Temperatures have been rising in the region over the past few weeks and normally that means emergency rooms are seeing more patients with heat-related illnesses.
But as local outdoor attractions such as Busch Gardens Williamsburg remained closed, the number of heat-related illnesses has decreased significantly, said Dr. James McCorry, chief medical officer for Riverside Doctors Hospital.
“It’s good overall because the people who pass out at the parks and get transported out, it ruins their trips,” he said. “Typically in the summer, we get some of these patients so we’re used to it, but we’re just not seeing it this summer.”
McCorry said the hospital also hasn’t seen many people come in because jobs that require a lot of outdoors work aren’t currently operating.
Those changes come just months after local hospitals were concerned about the decrease of total patients coming to the Emergency Room during the coronavirus pandemic. Riverside officials said in April there had been approximately a 45 percent decrease in patients coming to the emergency room because people were avoiding the hospital even when they had serious symptoms.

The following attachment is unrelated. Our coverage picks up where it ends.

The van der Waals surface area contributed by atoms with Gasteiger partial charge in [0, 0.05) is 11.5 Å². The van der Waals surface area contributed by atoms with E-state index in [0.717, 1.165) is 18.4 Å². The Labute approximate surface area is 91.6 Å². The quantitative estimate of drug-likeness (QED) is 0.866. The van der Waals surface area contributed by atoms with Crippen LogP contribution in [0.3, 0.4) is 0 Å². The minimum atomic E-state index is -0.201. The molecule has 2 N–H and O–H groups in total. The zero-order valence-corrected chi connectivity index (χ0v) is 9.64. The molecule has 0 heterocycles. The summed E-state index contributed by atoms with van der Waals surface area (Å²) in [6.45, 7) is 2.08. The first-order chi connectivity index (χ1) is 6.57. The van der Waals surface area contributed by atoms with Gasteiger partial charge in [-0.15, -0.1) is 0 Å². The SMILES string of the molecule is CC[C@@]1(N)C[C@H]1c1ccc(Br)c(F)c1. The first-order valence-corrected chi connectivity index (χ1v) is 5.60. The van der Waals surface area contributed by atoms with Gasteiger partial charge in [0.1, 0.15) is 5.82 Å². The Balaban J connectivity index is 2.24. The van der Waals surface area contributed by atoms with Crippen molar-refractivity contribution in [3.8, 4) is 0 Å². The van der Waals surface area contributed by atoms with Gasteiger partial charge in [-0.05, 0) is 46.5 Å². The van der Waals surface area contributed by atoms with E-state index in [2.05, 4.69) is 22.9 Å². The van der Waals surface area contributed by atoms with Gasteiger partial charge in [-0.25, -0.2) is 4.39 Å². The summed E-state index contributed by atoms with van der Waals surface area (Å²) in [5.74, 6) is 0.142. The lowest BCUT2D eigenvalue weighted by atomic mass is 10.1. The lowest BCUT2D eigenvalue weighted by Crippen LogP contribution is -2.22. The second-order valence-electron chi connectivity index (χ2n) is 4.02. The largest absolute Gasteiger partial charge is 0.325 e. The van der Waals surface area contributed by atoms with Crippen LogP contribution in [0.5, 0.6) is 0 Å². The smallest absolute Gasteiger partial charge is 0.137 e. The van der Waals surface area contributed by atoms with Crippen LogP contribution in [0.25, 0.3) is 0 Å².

McCorry said now the number of patients in the emergency room has steadily continued to increase but it’s lower than typical numbers.
“Emergency room volume is down all over the country and we’re tending to see sicker people” he said. “It’s a concern for me as a physician because patients tell me they’re scared of coming to the hospital. But we’ve tried to address that and encourage people to call their doctor.”
McCorry said during a normal summer there would typically be many patients coming in with heat exhaustion because they aren’t acclimated to the weather. Part of that is because the area is so humid, which means the body produces less sweat to cool off.
There are also many patients who come in with heat-related muscle cramps and other health issues related to the weather.
But there are ways to prevent the heat from taking its toll on the body.
McCorry said visitors to the area, and even residents, should take time to slowly acclimate their body to the weather. This means going out for moderate exercise regularly and drinking lots of fluids.
“If people are going to do these outdoor activities, they should do them in the morning when it’s cool and there’s less chance of thunderstorms,” he said. “Because even in the evening it’s still fairly hot outside.”
If a person plans to go out and exercise, they should not only look at the heat index but also the humidity for that day.
“It’s heat plus humidity that really affects people,” he said. “So on a hot day with low humidity, you’re not going to feel the effects of exercising as much as on a hot day when the humidity is really high.”
The American Red Cross also suggests eating small meals more often, wearing loose-fitting clothing and avoiding strenuous activity as much as possible.
McCorry said heat-related illnesses typically happen most in July and August.
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